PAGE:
Many researchers have described magnetofection methods (Table 3). They modified the surface of iron oxide-based MNPs to increase transfection efficiency and reduce cytotoxicity. To achieve this, some investigators selected coating agents such as anionic surfactants (oleic acid, lauroyl sarcosinate) [42,50,102], a non-ionic water-soluble surfactant (Pluronic F-127) [42], fluorinated surfactant (lithium 3-[2-(perfluoroalkyl) ethylthio]propionate) [54], a polymer (polyethylene glycol, poly-l-lysine, poly(propyleneimine) dendrimers) [40,103,104], carbohydrates (Chitosan, Heparan sulfate) [41,47], silica particles (MCM48) [49], proteins (serum albumin, streptavidin) [40,55], hydroxyapatite [105], phospholipids [49,50], a cationic cell penetrating peptide (TAT peptide) [43], non-activated virus envelope (HVJ-E) [47], a transfection reagent (Lipofectamine 2000) [53], and viruses (adenovirus, retrovirus) [44,5456]. These coating agents are often used in conjunction with PEI. PEI is a well-known cationic gene carrier with high transfection efficiency. However, the high toxicity, depended on its molecular weight, has limited its use as a potential gene carrier. Thus, the PEI was modified to increase transfection efficiency, and decrease cytotoxicity [88,106]. To enhance transfection efficiency, most researchers used the PEI, or the modified PEI to coat the nanoparticle surface [38,41,42,4446,48,49,51,54,55,102,107]. PEI-coated MNPs are stable in water, bind nucleic acids, and control MNP behavior by magnetic force. In addition, linear PEI possesses low cytotoxicity compared with branched PEI in vivo and in vitro [108,109] The highest transfection efficiencies have been achieved using 25,000 molecular weight linear PEI [89]. However, PEI cytotoxicity due to its acyl groups has been described [88]. Therefore, our group focused on commercial deacylated PEI (Polyethylenimine “Max” (PEI “Max”), Polysciences Inc.) as an MNP (γ-Fe2O3, d = 70 nm, CIK NanoTek) coating agent.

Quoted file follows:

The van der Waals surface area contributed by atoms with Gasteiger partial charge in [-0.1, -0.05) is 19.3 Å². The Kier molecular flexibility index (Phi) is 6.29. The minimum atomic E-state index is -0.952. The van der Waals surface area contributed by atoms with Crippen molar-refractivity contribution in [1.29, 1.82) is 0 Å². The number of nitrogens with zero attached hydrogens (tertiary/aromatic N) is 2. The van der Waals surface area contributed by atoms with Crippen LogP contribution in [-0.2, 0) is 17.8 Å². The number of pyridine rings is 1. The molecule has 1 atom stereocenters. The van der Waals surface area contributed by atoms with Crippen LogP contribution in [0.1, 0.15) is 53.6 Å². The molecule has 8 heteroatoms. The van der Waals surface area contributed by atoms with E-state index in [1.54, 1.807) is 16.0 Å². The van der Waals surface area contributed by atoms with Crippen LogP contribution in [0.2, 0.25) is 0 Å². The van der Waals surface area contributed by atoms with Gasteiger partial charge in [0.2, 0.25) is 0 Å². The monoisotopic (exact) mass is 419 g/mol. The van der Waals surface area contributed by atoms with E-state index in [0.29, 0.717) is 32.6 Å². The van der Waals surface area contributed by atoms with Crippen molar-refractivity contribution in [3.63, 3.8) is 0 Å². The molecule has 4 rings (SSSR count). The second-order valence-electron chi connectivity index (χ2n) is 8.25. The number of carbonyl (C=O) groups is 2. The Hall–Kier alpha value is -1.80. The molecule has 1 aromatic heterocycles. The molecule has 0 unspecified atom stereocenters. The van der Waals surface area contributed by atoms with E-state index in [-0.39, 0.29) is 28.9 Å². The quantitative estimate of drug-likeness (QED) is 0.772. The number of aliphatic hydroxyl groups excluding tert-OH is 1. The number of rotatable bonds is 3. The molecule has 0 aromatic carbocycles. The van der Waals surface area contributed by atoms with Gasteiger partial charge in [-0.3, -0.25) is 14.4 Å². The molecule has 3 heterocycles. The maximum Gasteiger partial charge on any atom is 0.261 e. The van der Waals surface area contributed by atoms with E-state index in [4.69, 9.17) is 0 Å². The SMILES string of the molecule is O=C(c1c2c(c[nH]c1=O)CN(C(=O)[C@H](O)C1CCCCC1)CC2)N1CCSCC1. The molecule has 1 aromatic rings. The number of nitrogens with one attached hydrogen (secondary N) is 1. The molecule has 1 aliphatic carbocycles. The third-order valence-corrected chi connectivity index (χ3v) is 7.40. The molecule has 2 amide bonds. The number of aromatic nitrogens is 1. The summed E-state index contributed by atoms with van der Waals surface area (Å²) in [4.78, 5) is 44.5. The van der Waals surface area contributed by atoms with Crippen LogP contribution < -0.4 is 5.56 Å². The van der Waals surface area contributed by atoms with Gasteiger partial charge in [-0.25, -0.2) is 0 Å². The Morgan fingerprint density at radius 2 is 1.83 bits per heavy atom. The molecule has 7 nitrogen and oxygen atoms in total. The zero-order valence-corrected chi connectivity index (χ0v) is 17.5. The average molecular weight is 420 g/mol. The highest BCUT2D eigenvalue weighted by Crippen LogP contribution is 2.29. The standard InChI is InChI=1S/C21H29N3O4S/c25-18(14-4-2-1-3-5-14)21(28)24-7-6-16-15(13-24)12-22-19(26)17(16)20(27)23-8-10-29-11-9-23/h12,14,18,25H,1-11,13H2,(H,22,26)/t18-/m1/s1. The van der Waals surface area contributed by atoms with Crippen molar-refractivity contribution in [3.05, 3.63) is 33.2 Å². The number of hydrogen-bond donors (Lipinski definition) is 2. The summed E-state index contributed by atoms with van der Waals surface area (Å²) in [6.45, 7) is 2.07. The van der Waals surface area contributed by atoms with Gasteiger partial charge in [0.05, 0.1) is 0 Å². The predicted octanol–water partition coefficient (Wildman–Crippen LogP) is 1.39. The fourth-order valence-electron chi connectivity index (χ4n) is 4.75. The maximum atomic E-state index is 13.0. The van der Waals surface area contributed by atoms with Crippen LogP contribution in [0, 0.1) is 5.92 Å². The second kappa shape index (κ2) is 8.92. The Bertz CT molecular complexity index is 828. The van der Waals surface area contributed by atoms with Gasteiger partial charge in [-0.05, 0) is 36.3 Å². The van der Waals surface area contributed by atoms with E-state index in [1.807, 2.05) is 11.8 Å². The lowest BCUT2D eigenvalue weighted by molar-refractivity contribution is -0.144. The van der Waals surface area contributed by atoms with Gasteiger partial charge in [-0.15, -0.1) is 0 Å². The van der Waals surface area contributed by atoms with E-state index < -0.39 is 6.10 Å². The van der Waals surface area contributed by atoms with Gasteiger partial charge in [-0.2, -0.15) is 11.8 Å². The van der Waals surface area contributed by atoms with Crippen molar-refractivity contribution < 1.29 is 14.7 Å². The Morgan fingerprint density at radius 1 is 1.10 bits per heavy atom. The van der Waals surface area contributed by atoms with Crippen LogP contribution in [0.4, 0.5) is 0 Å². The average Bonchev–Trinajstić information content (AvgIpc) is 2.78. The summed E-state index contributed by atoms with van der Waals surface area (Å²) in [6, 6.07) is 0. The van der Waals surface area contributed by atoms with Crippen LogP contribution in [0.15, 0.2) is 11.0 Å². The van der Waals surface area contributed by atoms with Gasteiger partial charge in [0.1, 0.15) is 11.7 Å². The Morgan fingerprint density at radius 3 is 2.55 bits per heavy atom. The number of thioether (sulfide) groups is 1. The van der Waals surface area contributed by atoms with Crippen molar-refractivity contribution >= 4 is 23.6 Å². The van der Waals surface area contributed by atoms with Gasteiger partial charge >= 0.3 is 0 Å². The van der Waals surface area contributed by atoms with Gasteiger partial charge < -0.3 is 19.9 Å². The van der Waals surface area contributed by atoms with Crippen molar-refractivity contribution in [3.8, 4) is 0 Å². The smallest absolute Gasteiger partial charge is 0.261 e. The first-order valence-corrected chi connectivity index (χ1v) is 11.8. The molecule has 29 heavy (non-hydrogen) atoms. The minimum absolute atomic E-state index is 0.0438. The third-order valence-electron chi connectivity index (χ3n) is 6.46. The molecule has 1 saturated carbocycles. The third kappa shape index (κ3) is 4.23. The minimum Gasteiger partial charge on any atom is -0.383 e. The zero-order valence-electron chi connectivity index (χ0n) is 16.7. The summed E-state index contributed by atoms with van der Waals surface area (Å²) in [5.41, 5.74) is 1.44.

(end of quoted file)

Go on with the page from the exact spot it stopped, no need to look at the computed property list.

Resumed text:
Deacylated polyethylenimine (linear, 25,000 molecular weight) is built from the same polymer backbone as the popular linear polyethylenimine, and possesses high cationic reactivity. PEI “Max”-coated MNPs (PEI max-MNPs) are stable in deionized water, and positively charged. Thus, PEI max-MNPs electrostatically bind to plasmids. We attempted to introduce the green fluorescent protein (GFP) gene into a mouse embryonic carcinoma cell line, P19CL6 using PEI max-MNPs, and succeeded in establishing a highly efficient and low cytotoxic gene delivery system [107]. Furthermore, we applied this system to human fetal lung-derived fibroblasts (TIG-1 cells) using sixwell plates. Using MNPs, the transfected gene’s expression level increased 2-to 4-fold under optimum conditions (Figure 4, unpublished data). Furthermore, to assess whether the multiple plasmids were expressed in a single cell, we attempt to induce the expression of three fluorescent proteins GFP, cyan fluorescent protein (CFP), and yellow fluorescent protein (YFP). Most cells expressed these three proteins (Figure 5, unpublished data) indicating that gene delivery using MNPs could introduce and allow expression of multiple genes in a single cell.